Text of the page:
Manufacturing costs have dramatically increased for the production of Ford vehicles in Australia and this coupled with falling sales is not good news. As a result of this Ford are closing two of their auto plants in 2016.
Loss of Jobs
This will mean that there will be a loss of 1,200 jobs that are directly associated with the plant but it is sure to have a knock on effect with others in the industry including those who supply parts and support. Ford’s will now only be available on an import only basis into the country which isn’t good news as they have been making vehicles there since 1925. It is actually the third biggest car manufacturer in Australia.
Bob Graziano is the president of Ford Australia and he has said, “We understand the very real impact this will have on our team. We came to this conclusion only after thoroughly reviewing our business and exhausting all other alternatives.”
Australia has a high dollar at the moment which is putting pressure on those manufacturing in the country. There are cheaper places to now make the vehicles which mean if production is kept in Australia then the retail price will have to increase. This will potentially put people off purchasing the vehicle which is usually viewed as affordable. Customers are now taking into the additional costs of the vehicle a lot more seriously considering the economic climate. These include maintenance, motor insurance and fuel.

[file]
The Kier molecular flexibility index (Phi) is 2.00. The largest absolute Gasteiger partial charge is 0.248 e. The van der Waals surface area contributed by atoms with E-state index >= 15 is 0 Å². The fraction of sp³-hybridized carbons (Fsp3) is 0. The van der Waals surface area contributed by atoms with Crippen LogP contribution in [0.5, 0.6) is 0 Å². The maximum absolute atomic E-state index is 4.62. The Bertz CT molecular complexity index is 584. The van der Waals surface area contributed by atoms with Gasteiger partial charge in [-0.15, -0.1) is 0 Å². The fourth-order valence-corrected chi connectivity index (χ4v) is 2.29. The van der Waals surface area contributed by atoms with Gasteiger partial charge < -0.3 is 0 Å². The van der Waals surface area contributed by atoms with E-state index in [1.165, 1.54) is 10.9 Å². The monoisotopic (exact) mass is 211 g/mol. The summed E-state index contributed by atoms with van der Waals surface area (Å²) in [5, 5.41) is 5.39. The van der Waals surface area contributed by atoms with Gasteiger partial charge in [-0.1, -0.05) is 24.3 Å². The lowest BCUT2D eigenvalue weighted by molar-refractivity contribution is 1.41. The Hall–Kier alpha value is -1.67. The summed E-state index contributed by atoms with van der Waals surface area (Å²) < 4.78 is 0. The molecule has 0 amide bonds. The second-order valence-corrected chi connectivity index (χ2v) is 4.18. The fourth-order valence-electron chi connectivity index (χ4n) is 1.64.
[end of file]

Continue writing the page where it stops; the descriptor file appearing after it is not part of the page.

Julia Gillard is the prime minister in Australia and this is what she said in response to Ford’s announcement , “The strength of the Australian dollar bears down on Australian manufacturing and it does make it a difficult environment for manufacturing to prosper.”
Ford released their financial report which is produced annually and it shows they made a loss of A$141 million. This is the equivalent of £90 million after tax for the 2012 financial year. This is following a loss of A$290 million during the previous year of 2011 and in the last five years a huge A$600 million loss has occurred.
Graziano has suggested that a reduction in demand for larger vehicles and the increasing costs of production are the reasons for this and has left it uncompetitive in Australia. He said that the production costs in Australia were actually twice as much as they were in Europe and four times higher than in Asia. “Manufacturing is not viable for Ford in Australia in the long term,” he concluded.